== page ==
Cut the strip to the appropriate length, then lay out and drill the hole for the stylus. Begin with a '^inch-diameter pilot hole, then enlarge the hole with the appropriate-sized twist-dril bit. Be sure to clamp the bar to the drill press table while drilling so the drill bit won't yank it out of your hand.

While you are at the drill press, lay out and drill the two continued

Companion Drill Press

Shape the stylus by filing the end of a bolt while the bolt turns in the drill press. Hold the file against the bolt end, and move it around as necessary to shape the bolt end to match the "companion" router bit's contour.

Companion Drill Press

The stock-and-pattern table is a good way to hold both the pattern and the working stock. It's easy to make and easy to use.


Cutting List







ft" x 16" x 20'


Leg sides'


V*"x2VA"X 131i"


Straight dogs


'A" xl'/i'xl4"


Taper dogs/Wedges 2

'/i" x 3" x 14"




H" dia. x 1 W



drywall screws. #6 x

'The length specified is for (he short-legged version of the table. For the long-legged version, make the leg sides 15 inches long.

A Stock-and-Pattern Table

This two-tiered little table is a very important adjunct to the router duplicator. It holds both the pattern (the object being copied) and the workpiece (the wood into which the laminate trimmer is cutting). Use of the table makes it quick and easy to position and align these two pieces, a not inconsiderable achievement.

The thing is that for the duplicator to do its work, both the pattern to be duplicated and the stock to be routed must be held rigidly. Neither must be able to wiggle or shift. The upper surfaces of the two must be 12lA inches apart, and the pattern must be directly above the stock. Moreover, the sizes and shapes of the workpieces will undoubtedly vary greatly from project to project.

This stock-and-pattern table designed by Fred Matlack and Bob Moran is a simple response to the need. Because the design is so simple, it is adaptable to a variety of specific needs. The drawing Stock-and-Pattern Table Plans shows the details of the table. Notice that two different leg arrangements are shown.


The stock-and-pattern table is a good way to hold both the pattern and the working stock. It's easy to make and easy to use.










2 Va"

1 2Va"

1 2Va"


Clamping Table Plans

The short-legged version accommodates thicker stock and patterns and is easier to clamp to a table or workbench. The long-legged version allows you to reproduce shallow carvings with more precision because the beams of the duplicator will remain more nearly parallel to the surfaces of the pattern and the stock. If you anticipate a need for both versions, make the short one and, when you need the taller version, block it up off the workbench.

The drawing Dogand-Wedge Detail shows one means of clamping the pattern and the stock to the tables. Because it doesn't project above the surface of the stock, this clamping system doesn't interfere with the duplicator. If your stock and pattern are significantly larger than the actual carved area, you can use just about any c amps you want. And if you're just anxious to run tiie duplicator through its paces without taking the time to make your own clamping device, stick the pattern and stock to their respective tables with double-sided tape.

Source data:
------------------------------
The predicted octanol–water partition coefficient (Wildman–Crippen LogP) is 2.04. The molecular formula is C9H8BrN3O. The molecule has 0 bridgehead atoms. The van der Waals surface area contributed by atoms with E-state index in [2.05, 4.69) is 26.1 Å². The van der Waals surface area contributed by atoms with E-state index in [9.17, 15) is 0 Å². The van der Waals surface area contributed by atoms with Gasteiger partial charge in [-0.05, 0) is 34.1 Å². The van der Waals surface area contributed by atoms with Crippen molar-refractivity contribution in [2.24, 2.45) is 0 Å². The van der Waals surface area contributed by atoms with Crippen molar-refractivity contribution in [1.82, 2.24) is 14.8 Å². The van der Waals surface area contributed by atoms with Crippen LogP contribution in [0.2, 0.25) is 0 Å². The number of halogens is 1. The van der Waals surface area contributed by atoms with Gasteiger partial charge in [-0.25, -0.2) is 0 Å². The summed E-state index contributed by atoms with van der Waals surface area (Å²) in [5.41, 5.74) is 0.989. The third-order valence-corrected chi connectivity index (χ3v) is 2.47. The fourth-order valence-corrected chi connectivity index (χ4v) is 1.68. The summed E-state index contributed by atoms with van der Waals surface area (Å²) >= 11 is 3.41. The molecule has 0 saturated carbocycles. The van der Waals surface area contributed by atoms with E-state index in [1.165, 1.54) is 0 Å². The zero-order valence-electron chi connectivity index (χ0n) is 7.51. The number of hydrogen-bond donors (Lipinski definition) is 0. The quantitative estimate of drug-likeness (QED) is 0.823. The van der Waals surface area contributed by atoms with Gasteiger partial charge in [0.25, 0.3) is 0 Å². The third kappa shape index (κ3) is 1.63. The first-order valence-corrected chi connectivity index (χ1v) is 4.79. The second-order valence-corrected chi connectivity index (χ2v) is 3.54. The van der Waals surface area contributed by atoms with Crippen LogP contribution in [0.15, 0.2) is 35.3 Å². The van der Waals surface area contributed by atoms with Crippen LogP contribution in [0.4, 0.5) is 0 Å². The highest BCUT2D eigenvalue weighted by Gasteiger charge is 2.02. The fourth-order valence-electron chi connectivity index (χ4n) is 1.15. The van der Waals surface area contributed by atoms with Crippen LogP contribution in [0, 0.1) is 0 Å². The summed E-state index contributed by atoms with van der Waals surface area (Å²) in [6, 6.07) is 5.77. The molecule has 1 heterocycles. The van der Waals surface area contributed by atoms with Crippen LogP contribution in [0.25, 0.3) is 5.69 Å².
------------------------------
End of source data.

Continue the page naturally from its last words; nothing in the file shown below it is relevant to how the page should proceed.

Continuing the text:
1. Cut the table parts. The tabletops. dogs, and wedges are plywood; the legs, hardwood. Cut these parts to the dimensions specified by the Cutting List.

Duplicators Router

2. Then stick the edge of the newly cut wedge to the edge of the uncut piece to saw the second dog and wedge.

Saw here with this edge against the table saw fence.

A Stock-and-Pattern Table—Continued

END VIEW Dowels and holes in table angle 1:6.


I. Stick one piece to the other with double-sided tape, as shown here, to saw the first dog and wedge.

Saw here with this edge against the table saw fence.

2. Then stick the edge of the newly cut wedge to the edge of the uncut piece to saw the second dog and wedge.

Saw here with this edge against the table saw fence.



2. Assemble the legs. Clue and nail or screw the eight leg pieces into four legs, as shown in the drawing Stock-and-Pattern Table Plans.

3. Lay out and drill the dog holes. The locations are shown in the drawing Stock-and-Pattern Table. Before you drill the holes, however, notice in the drawing Dogand-Wedge Detail that the holes enter the stock at an angle and that the set of holes on one side must angle in one direction while the holes on the other side angle in the opposite direction. These angles ensure that the dogs remain down tight against the table when the wedge is tapped into place and that they won't creep up while you're routing a copy into some very expensive stock.

The actual angle of the holes is not critical. The 1:6 specification is there only to give you an idea of roughly how much angle is appropriate in case you aren't familiar with workbench dogs. It is important that all the holes have the same angle and that the dowel holes in the dogs themselves have this same angle. It is also important that the holes in each pair be equidistant.

The way to drill these holes is not with a drill press but with a hand-held drill. You use a simple jig to guide the bit and position the holes.